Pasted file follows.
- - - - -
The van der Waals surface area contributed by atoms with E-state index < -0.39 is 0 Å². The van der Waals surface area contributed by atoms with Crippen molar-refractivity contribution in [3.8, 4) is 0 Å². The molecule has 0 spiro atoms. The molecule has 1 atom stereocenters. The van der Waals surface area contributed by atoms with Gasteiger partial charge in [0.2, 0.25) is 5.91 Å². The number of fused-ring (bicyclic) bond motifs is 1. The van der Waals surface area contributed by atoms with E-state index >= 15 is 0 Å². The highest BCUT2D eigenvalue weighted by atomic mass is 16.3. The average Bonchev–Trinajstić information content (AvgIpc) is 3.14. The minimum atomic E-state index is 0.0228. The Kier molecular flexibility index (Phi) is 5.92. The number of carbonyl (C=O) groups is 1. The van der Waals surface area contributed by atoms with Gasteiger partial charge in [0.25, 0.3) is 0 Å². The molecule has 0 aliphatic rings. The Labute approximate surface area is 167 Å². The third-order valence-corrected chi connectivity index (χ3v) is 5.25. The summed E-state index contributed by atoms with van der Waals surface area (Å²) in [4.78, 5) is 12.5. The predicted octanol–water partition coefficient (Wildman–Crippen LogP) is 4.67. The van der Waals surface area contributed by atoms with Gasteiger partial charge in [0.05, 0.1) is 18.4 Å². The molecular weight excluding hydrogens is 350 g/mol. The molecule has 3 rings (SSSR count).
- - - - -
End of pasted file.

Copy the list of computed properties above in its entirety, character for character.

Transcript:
The van der Waals surface area contributed by atoms with E-state index < -0.39 is 0 Å². The van der Waals surface area contributed by atoms with Crippen molar-refractivity contribution in [3.8, 4) is 0 Å². The molecule has 0 spiro atoms. The molecule has 1 atom stereocenters. The van der Waals surface area contributed by atoms with Gasteiger partial charge in [0.2, 0.25) is 5.91 Å². The number of fused-ring (bicyclic) bond motifs is 1. The van der Waals surface area contributed by atoms with E-state index >= 15 is 0 Å². The highest BCUT2D eigenvalue weighted by atomic mass is 16.3. The average Bonchev–Trinajstić information content (AvgIpc) is 3.14. The minimum atomic E-state index is 0.0228. The Kier molecular flexibility index (Phi) is 5.92. The number of carbonyl (C=O) groups is 1. The van der Waals surface area contributed by atoms with Gasteiger partial charge in [0.25, 0.3) is 0 Å². The molecule has 0 aliphatic rings. The Labute approximate surface area is 167 Å². The third-order valence-corrected chi connectivity index (χ3v) is 5.25. The summed E-state index contributed by atoms with van der Waals surface area (Å²) in [4.78, 5) is 12.5. The predicted octanol–water partition coefficient (Wildman–Crippen LogP) is 4.67. The van der Waals surface area contributed by atoms with Gasteiger partial charge in [0.05, 0.1) is 18.4 Å². The molecular weight excluding hydrogens is 350 g/mol. The molecule has 3 rings (SSSR count).